The Earned Income Tax Credit (EITC) is the reason that lower-income Americans get such a high return from Social Security. This credit was "designed to offset the burden of the Social Security payroll tax for low-wage workers with children." (Source Bill Clinton Page 14) It has been expanded since its inception in the mid-1970s. Of people not paying any federal income tax, they get an While the EITC is an offset for the cost of Social Security, roughly half of the 2/3rds get a refund that exceeds their entire payroll tax bill.

The reason that roughly 45% of the country pays no income tax is the government is obsessed with using the tax code as a tool of social policy. These people aren't dependent, they are simply catching some of the money that the government is throwing around.


Related Reading :

The Tax Policy Center provides some insight on the 2009 data. It provides insight on the 2013 data.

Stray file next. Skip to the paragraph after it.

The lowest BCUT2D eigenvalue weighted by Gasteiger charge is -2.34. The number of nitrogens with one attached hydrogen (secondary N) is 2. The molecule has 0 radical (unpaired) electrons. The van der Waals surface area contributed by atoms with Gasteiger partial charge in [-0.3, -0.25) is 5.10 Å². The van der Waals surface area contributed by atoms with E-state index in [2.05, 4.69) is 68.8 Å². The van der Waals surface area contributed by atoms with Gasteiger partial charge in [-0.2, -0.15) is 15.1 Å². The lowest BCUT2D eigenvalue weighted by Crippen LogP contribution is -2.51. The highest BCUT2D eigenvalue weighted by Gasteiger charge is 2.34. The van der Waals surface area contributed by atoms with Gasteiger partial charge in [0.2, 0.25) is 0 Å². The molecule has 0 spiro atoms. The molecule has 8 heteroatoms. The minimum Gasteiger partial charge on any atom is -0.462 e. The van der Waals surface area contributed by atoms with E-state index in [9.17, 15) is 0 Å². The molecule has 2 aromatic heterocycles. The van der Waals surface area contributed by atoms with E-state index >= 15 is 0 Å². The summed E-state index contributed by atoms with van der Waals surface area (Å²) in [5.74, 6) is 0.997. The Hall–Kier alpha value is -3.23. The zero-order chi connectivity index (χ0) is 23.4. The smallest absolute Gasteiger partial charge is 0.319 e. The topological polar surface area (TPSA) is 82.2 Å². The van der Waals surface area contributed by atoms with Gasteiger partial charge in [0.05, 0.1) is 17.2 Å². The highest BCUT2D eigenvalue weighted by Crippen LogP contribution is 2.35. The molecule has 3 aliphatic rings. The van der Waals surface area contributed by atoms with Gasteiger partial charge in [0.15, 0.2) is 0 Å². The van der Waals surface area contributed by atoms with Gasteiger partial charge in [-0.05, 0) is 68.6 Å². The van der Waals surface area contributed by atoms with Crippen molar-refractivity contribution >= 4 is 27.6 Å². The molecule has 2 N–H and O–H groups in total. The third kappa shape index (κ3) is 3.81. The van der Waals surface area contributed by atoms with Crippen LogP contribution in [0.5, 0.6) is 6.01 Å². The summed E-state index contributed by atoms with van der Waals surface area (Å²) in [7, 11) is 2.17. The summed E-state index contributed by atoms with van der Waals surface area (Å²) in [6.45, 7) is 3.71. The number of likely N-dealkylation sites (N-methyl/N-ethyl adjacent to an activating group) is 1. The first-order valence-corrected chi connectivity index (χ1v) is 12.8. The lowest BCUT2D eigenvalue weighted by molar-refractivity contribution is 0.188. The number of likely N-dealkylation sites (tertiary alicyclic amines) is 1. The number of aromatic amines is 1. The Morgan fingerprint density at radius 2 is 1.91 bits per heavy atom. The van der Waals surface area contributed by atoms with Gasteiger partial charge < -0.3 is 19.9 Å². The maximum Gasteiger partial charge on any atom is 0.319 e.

The Tax Policy Center provides information on the longer-term projections : ("T13-0228 - Tax Units with Zero or Negative Income Tax Liability Under Current Law")
 

Goshin

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Good post.


The real, nitty-gritty question though, is why are 47% of Americans so poor that they have no Fed Income Tax obligation?


Answers: Outsourcing and cheap or illegal immigrant labor, to name two things. Wage increases not rising as fast as cost of living for another.
 

ecofarm

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Good post.


The real, nitty-gritty question though, is why are 47% of Americans so poor that they have no Fed Income Tax obligation?


Answers: Outsourcing and cheap or illegal immigrant labor, to name two things. Wage increases not rising as fast as cost of living for another.
I don't think those 47% are so poor. Sure, a PS3 instead of a PS4... an iPhone 3 instead of an iPhone 4... meh.
 

CalGun

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A couple of disagreements.